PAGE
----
It was a small terraced house in a northern English city. The young couple did not look old enough to have a son in our apprentice programme.
They gave me a cup of tea and I sat down on their sofa. There was no TV, just some chairs, a picture of their son and the room was full of flowers.
Just after Saturday lunch, my cell phone had rung. It was one of our regional directors. An apprentice had been cutting fuel drums with an acetylene torch, there had been an explosion, and he had been rushed to hospital.
His injuries were terrible; he had severe burns over his body and, after a forlorn battle, he died. I am fortunate that I have never known the level of suffering his parents went through. I saw them deal with me, the head of HR for a company where their son had died, with dignity and generosity. I felt the emotion of the whole community as his white coffin was carried by his young friends into a crowded church.
For the next 10 years, I worked as an executive in charge of safety in the heavy construction industry. I must have told this story hundreds of times at conferences, meetings and on the shop floor, and my point was always the same. Would we make the commitment required to run the business safely, or were we prepared to live with the tragic consequences of failure? Tragic consequences for people we know as friends and colleagues.
Running a business safely is a choice that is available to every leader whether they run a major corporation or are in charge of a small team. World-class organizations, from construction to mining, manufacturing to oil and gas, have all shown that outstanding levels of safety can be achieved. What were once dangerous environments where getting hurt was treated as ‘just the way it is’ now go for years without a recordable injury, let alone the trauma of a life-changing event.
Not only is it the right thing to do, but it is also good business. Where you have a well-structured environment with excellent safety, you get high quality and great productivity. It’s a dangerous myth to believe there is a trade-off between safety and profitability.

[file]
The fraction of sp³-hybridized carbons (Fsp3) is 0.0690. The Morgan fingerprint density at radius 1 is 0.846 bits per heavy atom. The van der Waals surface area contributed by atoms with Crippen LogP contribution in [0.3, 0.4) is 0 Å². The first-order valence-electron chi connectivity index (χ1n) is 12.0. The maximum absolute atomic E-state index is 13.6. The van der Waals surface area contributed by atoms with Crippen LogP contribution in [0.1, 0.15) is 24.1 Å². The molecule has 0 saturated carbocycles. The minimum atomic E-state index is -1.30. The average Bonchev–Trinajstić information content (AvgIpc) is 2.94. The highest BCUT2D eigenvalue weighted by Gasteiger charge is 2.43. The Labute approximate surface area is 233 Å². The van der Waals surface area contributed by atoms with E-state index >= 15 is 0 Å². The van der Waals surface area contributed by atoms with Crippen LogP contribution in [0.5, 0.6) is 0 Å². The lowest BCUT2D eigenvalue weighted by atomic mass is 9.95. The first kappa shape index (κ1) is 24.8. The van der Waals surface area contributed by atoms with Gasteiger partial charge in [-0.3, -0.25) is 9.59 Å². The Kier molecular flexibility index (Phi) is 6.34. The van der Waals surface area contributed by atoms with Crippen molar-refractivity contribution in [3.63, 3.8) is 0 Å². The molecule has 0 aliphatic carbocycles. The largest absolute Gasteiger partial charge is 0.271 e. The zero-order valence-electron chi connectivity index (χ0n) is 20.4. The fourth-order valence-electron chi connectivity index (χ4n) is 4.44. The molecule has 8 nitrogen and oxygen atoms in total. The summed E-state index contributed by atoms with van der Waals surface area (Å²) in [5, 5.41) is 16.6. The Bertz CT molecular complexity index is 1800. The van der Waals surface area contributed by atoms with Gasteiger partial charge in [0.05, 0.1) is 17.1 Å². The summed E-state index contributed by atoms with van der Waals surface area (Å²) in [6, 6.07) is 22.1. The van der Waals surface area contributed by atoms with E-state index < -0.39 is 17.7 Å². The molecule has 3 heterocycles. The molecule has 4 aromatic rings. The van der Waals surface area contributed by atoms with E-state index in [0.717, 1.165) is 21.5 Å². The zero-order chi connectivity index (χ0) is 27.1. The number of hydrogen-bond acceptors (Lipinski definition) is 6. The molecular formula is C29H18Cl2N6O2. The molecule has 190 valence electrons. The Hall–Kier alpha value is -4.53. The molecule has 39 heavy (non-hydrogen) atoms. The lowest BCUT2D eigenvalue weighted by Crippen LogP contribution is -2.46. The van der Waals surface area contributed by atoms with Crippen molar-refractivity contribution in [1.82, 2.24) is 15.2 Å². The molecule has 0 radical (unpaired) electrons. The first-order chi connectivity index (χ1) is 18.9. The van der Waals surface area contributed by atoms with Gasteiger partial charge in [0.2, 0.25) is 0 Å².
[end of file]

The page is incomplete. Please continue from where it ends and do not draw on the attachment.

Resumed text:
What is at the heart of great safety performance? You need leaders to “get pregnant” about safety. Just as you can’t be half pregnant, safety does not respond to compromise or equivocation. You have to make safety the central value of the organization, committing to high standards and that work will only be carried out in a safe manner.
When a leader compromises on safety because a job needs to be completed quickly or a customer is being demanding, they send out a lethal message. Your team will amplify that message as reading: ‘It’s OK to take a chance, I know what they say about safety, but what they really care about is money!’
No matter the size of the team or its place in an organization, a leader can choose to build a safety culture in their team. Step 1 is to get emotional. Managers need to stop talking about statistics, key performance indicators and bonuses and start showing how they feel about the pain and suffering that is the consequence of poor safety.
When we share the experience of colleagues and their families who have lived with life-changing incidents and hear them talk about the impact on their lives, it makes a powerful connection. The work practices, systems and rules that keep team members safe then have a strong meaning and purpose that wins the team’s active support.
The young apprentice at the start of this story had the biggest impact on me of anyone in my career. In Canada in 2019, more than 271,806 people were injured at work so badly that they could not return the next day, and 925 died. We can make the choice to stop this from happening to our friends and colleagues.
Mike Davies is a Senior International Executive/Business Leader with a record of success in HR, operational leadership and organizational development within major multinational corporations and government.
Mike is a Troy Media contributor. For interview requests, click here.
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